My mother illustrated this identification problem perfectly when I was growing up and she talked all the time about her Ginny doll and how she loved her. Well, my grandparents found the "Ginny" doll cleaning house and it turns out it wasn't Ginny at all, but Muffie. There were hundreds and hundreds, if not thousands of Ginny lookalikes. One of the competing companies, Cosmopolitan, made a doll named Ginger. Ginger looks very much like the early Muffie rather than Ginny but in the illustrated catalogs and advertisements of the time you can't tell one from another. Cosmopolitan sold the Ginger molds to everyone, literally. They even allowed a craft company to use the molds in a "Make your own doll kit", which was just a blister pack of parts you had to assemble. Rather like the IKEA version of the doll! Madame Alexander already had a line of small composition dolls called Wendy Ann, named after Beatrice's granddaughter, but they were skinnier and looked like older children. With Ginny dolls reaching peak popularity, the Alexander company re-designed Wendy Ann as a toddler in hard plastic called "Wendy-Kins" and "Alexander-Kins". The real Wendy Ann was killed in a car crash around that time and the name was retired. Thereafter the dolls were just called "Wendy". The nice thing about Ginny is the Vogue doll company ALWAYS marked them, either with Vogue or Ginny or a combination. If you see a doll being sold as an "unmarked Ginny" be aware it is not an authentic Ginny doll. Madame Alexander marked most of her Wendy and Alexander-Kins dolls as well. Some are just marked "Alex".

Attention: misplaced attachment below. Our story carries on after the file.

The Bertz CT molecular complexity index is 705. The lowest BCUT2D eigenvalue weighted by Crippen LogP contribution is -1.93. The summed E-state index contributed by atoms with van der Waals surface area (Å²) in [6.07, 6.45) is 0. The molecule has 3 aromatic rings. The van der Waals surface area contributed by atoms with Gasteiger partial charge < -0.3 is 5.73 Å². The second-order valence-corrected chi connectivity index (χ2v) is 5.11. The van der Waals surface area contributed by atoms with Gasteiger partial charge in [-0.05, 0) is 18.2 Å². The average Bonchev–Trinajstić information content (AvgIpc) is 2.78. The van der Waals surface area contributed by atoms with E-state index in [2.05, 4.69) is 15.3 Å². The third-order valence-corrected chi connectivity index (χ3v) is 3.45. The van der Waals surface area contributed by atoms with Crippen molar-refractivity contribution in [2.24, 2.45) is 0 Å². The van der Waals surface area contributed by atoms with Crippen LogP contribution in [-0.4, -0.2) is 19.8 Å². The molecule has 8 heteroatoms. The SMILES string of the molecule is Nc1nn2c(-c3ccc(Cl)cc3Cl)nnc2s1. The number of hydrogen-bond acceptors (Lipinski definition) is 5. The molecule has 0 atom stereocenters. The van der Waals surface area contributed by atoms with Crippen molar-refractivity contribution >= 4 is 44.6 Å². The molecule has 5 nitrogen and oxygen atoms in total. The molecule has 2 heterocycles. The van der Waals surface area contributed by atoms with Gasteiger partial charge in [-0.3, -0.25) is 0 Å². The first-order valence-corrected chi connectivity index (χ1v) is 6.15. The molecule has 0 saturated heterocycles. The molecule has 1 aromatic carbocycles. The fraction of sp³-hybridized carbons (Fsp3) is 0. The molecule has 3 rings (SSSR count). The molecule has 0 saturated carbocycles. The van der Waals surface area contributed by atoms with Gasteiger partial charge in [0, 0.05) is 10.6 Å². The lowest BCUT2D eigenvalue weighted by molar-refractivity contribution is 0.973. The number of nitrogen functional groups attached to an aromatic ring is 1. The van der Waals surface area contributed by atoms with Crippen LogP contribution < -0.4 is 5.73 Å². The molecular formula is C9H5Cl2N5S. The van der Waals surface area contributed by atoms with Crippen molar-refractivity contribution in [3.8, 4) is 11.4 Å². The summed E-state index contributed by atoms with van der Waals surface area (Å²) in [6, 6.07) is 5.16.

My mother also talked a lot about her sister's Toni doll, who was named "Roberta". I know exactly what happened there. Toni dolls were vey expensive because they were licensed by the Toni hair company. For some reason, even though the dolls were essentially an advertising vehicle for Toni hair color and permanent waves, Ideal had to pay hefty fees to use the Toni name and branding. The dolls came with little packages of miniature curlers and perm "solution" or "hair color" with the Toni label and you could give them perms and then wash out the curls and perm the hair again. The real Toni dolls were very expensive and it didn't take long for other companies to make similar hard plastic walking dolls who came with curlers. Instead of Toni-branded perm solution they just had instructions to perm the hair using hot water, so they didn't have the licensing fees and were much cheaper. One of these knock-offs was the Roberta doll. Roberta had a different face mold from Toni but was otherwise the same: a hard plastic walker hairstyling doll who came with curlers. My guess is my aunt wanted a Toni doll but they were out of my grandparents' budget or were possibly not even available in their little town so they bought her a Roberta doll. She and my mom just thought she was a Toni doll named Roberta.
So, how do you figure out which doll you have? One of the ways I learned about dolls and still learn about dolls is to follow doll boards on Pinterest. You can also search online for your doll. Just put in the size, any markings you see, the approximate age, and any identifying features, like curly hair or big eyes. I always search first on dollreference.com, which is the most comprehensive list of dolls. Over the years I have amassed a large collection of doll books. I have a lot of Patricia Smith books on dolls. Her husband did the photography, which tends to be awful, but the information can usually send me in the right direction. These books are cheap on sites like eBay and often your local library will have a collection of them you can reference for free. The Stover Small Dolls of the 40s and 50s book is essential if you're interested in Ginny and her competitors. You can search for your doll on eBay and similar sites by just typing in the same search characteristics. Often one will come up with the actual name.